[sf-lug] email server problem
rick at linuxmafia.com
Tue Oct 30 13:29:51 PDT 2012
Just as one follow-up: Beware of DNS confusion.
Jim mentioned both 'mail.systemateka.com' and 'systemateka.com' in his
problem description: He said new mail host mail.systemateka.com was
(at the time) unable to receive SMTP e-mail addressed to
jim at systemateka.com.
Looking in the public DNS, one immediately noticed that DNS names
'mail.systemateka.com' and 'systemateka.com' map to very different IPs,
making it seem highly likely they were/are distinct server boxes:
$ dig mail.systemateka.com +short
$ dig systemateka.com +short
I'm hoping most readers are seeing one big problem up-front: If you're
out somewhere on the Internet addressing mail to mailbox
jim at systemateka.com, is it going to even reach 'mail.systemateka.com' at
all, given that the latter's an entirely different mail-server system
One can put hints into the public DNS saying 'Hey, whenever you wish to
deliver mail to systemateka.com, please drop them off at mail system
mail.systemateka.com. This is called an MX (mail exchanger) record in
the public DNS. For example:
$ dig -t mx unixmercenary.net +short
The 'dig' command asked 'What MX entries exist in the public DNS for
unixmercenary.net (and please give me the short version of your answer).
The authoritative servers answered 'Mail intended for that DNS entity
should be dropped off at host linuxmafia.com . That particular mail
exchanger is assigned relative priority level 10 where a lower number is
higher priority (which would matter if there were multiple MX entries,
but there aren't).'
So, getting back to 'jim at systemateka.com', there _could_ be MX entries
in the public DNS saying where mail for DNS entity 'systemateka.com'
should be dropped off. Checking the current DNS:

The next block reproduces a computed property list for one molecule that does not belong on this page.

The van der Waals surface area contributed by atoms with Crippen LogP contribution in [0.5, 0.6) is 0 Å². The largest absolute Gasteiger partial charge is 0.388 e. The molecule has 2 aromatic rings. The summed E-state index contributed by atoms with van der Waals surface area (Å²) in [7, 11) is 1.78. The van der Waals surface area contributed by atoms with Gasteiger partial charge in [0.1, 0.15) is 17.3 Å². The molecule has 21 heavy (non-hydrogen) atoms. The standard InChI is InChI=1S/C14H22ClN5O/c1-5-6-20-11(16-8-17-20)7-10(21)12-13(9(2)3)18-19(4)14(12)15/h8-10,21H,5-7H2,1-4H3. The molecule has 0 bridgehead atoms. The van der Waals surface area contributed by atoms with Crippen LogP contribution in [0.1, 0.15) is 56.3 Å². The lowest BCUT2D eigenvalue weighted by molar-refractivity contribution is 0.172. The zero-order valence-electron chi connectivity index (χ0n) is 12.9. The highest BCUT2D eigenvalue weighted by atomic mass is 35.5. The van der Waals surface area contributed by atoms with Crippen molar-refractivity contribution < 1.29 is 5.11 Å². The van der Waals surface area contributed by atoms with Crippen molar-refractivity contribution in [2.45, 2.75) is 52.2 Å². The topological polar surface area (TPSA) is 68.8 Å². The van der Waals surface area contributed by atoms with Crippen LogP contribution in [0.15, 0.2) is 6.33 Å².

$ dig -t mx systemateka.com +short
There is such an entry _now_. There was not one on Saturday when Jim
first posted about his problem: That was one of the several obstacles
he faced, and he's been very capably working through them.
(According to the RFCs, if a DNS entity lacks an MX entry for it,
delivering mail systems should, as a fallback, drop off mail at the
place where the regular-forward-lookup 'A' record points. Thus,
although it's always a good idea to publish an MX record for any system
intended to receive SMTP mail, it's not strictly necessary unless you
want to say that mail for DNS entity X should be delivered to separate
DNS entity Y.)
Anyway, backing off to overview again:
You can't just wave a magic wand and say 'deliver mail addressed to
jim at systemateka.com to mail.systemateka.com'. The effort starts with
understanding how mail gets delivered, step by step:
1. The sending mail program drops off outbound mail at a delivering
2. The delivering SMTP host looks up the destination system's MX
record(s) in the DNS. If that/those are non-existent, it falls back on
using the 'A' record contents. Either way, it thus determines the
remote destination IP address.
3. The delivering system opens a TCP socket to the remote destination's
SMTP port (tcp port 25), if one can be reached. It describes the
results of that effort in logfiles kept by the Mail Transport Agent
(MTA = SMTP daemon) process.
4. If delivery to a remote destination MTA is successful, then the
remote MTA examines and classifies the received mail, maybe throws away
or rejects it if the mail seems too spammy, or otherwise hands it off to
some local delivery agent (LDA) if it's deemed acceptable. The results
of that activity gets described in logfiles kept by the receiving MTA.
If something goes wrong, following that chain of events will find it.
(Note that there are potentially two logfile entries to help tell you
Note also that steps #1-3 get rolled into a single step if you compose a
test e-mail, live, by simulating a delivering MTA and typing SMTP
commands into a telnet session you open to the receiving system's SMTP
port (tcp port 25).
And, again, the result response codes that a receiving MTA issues (and
then get conveyed to sender in Deliver Status Notifications) are highly
meaningful, and tell you a _lot_ more than just 'bounce'. Here's some
basic information about the three-digit response codes:
They are divided into categories:
2xx responses are success results.
4xx responses are transient (temporary) failure results.
5xx responses are permanent failure results.
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